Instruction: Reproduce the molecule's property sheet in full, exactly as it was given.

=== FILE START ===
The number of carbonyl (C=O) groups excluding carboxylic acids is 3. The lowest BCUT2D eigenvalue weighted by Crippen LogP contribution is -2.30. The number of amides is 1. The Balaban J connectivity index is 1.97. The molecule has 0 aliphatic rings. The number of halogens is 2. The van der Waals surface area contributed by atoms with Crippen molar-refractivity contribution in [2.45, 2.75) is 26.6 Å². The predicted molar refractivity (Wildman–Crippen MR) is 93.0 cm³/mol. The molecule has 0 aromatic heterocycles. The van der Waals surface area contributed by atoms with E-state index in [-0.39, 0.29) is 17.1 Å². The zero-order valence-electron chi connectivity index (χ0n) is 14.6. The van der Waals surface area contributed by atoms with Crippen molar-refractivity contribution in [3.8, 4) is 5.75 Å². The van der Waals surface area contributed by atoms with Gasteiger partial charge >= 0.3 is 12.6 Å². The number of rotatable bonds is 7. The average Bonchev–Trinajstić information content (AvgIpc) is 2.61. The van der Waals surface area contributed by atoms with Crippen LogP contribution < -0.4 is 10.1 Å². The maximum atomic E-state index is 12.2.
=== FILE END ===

The number of carbonyl (C=O) groups excluding carboxylic acids is 3. The lowest BCUT2D eigenvalue weighted by Crippen LogP contribution is -2.30. The number of amides is 1. The Balaban J connectivity index is 1.97. The molecule has 0 aliphatic rings. The number of halogens is 2. The van der Waals surface area contributed by atoms with Crippen molar-refractivity contribution in [2.45, 2.75) is 26.6 Å². The predicted molar refractivity (Wildman–Crippen MR) is 93.0 cm³/mol. The molecule has 0 aromatic heterocycles. The van der Waals surface area contributed by atoms with E-state index in [-0.39, 0.29) is 17.1 Å². The zero-order valence-electron chi connectivity index (χ0n) is 14.6. The van der Waals surface area contributed by atoms with Crippen molar-refractivity contribution in [3.8, 4) is 5.75 Å². The van der Waals surface area contributed by atoms with Gasteiger partial charge >= 0.3 is 12.6 Å². The number of rotatable bonds is 7. The average Bonchev–Trinajstić information content (AvgIpc) is 2.61. The van der Waals surface area contributed by atoms with Crippen LogP contribution < -0.4 is 10.1 Å². The maximum atomic E-state index is 12.2.